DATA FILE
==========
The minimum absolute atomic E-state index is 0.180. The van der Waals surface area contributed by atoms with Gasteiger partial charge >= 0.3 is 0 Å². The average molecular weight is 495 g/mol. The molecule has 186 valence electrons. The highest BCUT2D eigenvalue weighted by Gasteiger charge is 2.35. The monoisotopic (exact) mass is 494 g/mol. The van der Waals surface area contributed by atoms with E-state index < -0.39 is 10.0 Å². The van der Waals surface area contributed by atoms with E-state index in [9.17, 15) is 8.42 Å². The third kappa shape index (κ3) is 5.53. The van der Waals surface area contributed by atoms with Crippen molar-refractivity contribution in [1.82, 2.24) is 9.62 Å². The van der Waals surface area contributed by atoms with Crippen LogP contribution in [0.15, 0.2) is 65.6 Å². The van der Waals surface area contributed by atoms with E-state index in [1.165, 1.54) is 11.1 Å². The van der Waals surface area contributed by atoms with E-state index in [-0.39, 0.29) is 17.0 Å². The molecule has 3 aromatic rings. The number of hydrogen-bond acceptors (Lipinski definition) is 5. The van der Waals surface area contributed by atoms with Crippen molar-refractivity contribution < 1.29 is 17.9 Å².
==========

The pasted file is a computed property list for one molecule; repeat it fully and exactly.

The minimum absolute atomic E-state index is 0.180. The van der Waals surface area contributed by atoms with Gasteiger partial charge >= 0.3 is 0 Å². The average molecular weight is 495 g/mol. The molecule has 186 valence electrons. The highest BCUT2D eigenvalue weighted by Gasteiger charge is 2.35. The monoisotopic (exact) mass is 494 g/mol. The van der Waals surface area contributed by atoms with E-state index < -0.39 is 10.0 Å². The van der Waals surface area contributed by atoms with E-state index in [9.17, 15) is 8.42 Å². The third kappa shape index (κ3) is 5.53. The van der Waals surface area contributed by atoms with Crippen molar-refractivity contribution in [1.82, 2.24) is 9.62 Å². The van der Waals surface area contributed by atoms with Crippen LogP contribution in [0.15, 0.2) is 65.6 Å². The van der Waals surface area contributed by atoms with E-state index in [1.165, 1.54) is 11.1 Å². The van der Waals surface area contributed by atoms with E-state index in [-0.39, 0.29) is 17.0 Å². The molecule has 3 aromatic rings. The number of hydrogen-bond acceptors (Lipinski definition) is 5. The van der Waals surface area contributed by atoms with Crippen molar-refractivity contribution < 1.29 is 17.9 Å².